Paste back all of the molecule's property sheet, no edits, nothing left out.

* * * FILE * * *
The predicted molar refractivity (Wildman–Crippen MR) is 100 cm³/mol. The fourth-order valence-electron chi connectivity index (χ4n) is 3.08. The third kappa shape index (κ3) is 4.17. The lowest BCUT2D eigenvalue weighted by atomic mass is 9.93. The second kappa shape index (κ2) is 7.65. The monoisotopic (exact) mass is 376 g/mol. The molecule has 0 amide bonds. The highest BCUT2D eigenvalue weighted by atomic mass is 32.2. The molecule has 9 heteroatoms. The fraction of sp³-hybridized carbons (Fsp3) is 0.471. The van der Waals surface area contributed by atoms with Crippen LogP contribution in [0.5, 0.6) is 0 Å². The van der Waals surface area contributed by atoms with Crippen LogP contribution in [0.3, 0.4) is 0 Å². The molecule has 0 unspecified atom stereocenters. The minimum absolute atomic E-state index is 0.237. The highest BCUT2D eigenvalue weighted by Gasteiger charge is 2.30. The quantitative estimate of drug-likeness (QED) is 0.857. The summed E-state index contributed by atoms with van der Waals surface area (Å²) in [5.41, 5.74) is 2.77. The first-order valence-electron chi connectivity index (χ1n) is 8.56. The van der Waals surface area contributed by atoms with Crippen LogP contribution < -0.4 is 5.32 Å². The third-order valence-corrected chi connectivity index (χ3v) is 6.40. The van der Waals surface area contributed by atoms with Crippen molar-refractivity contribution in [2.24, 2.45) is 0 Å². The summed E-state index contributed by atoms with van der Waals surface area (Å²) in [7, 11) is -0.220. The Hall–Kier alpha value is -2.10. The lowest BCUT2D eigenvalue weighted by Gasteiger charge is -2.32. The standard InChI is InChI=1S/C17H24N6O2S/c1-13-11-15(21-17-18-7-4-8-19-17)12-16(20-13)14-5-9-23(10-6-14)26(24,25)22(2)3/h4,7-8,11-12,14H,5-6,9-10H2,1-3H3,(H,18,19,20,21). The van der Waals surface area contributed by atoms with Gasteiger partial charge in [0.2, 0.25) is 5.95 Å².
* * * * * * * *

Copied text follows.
The predicted molar refractivity (Wildman–Crippen MR) is 100 cm³/mol. The fourth-order valence-electron chi connectivity index (χ4n) is 3.08. The third kappa shape index (κ3) is 4.17. The lowest BCUT2D eigenvalue weighted by atomic mass is 9.93. The second kappa shape index (κ2) is 7.65. The monoisotopic (exact) mass is 376 g/mol. The molecule has 0 amide bonds. The highest BCUT2D eigenvalue weighted by atomic mass is 32.2. The molecule has 9 heteroatoms. The fraction of sp³-hybridized carbons (Fsp3) is 0.471. The van der Waals surface area contributed by atoms with Crippen LogP contribution in [0.5, 0.6) is 0 Å². The van der Waals surface area contributed by atoms with Crippen LogP contribution in [0.3, 0.4) is 0 Å². The molecule has 0 unspecified atom stereocenters. The minimum absolute atomic E-state index is 0.237. The highest BCUT2D eigenvalue weighted by Gasteiger charge is 2.30. The quantitative estimate of drug-likeness (QED) is 0.857. The summed E-state index contributed by atoms with van der Waals surface area (Å²) in [5.41, 5.74) is 2.77. The first-order valence-electron chi connectivity index (χ1n) is 8.56. The van der Waals surface area contributed by atoms with Crippen LogP contribution < -0.4 is 5.32 Å². The third-order valence-corrected chi connectivity index (χ3v) is 6.40. The van der Waals surface area contributed by atoms with Crippen molar-refractivity contribution in [2.24, 2.45) is 0 Å². The summed E-state index contributed by atoms with van der Waals surface area (Å²) in [7, 11) is -0.220. The Hall–Kier alpha value is -2.10. The lowest BCUT2D eigenvalue weighted by Gasteiger charge is -2.32. The standard InChI is InChI=1S/C17H24N6O2S/c1-13-11-15(21-17-18-7-4-8-19-17)12-16(20-13)14-5-9-23(10-6-14)26(24,25)22(2)3/h4,7-8,11-12,14H,5-6,9-10H2,1-3H3,(H,18,19,20,21). The van der Waals surface area contributed by atoms with Gasteiger partial charge in [0.2, 0.25) is 5.95 Å².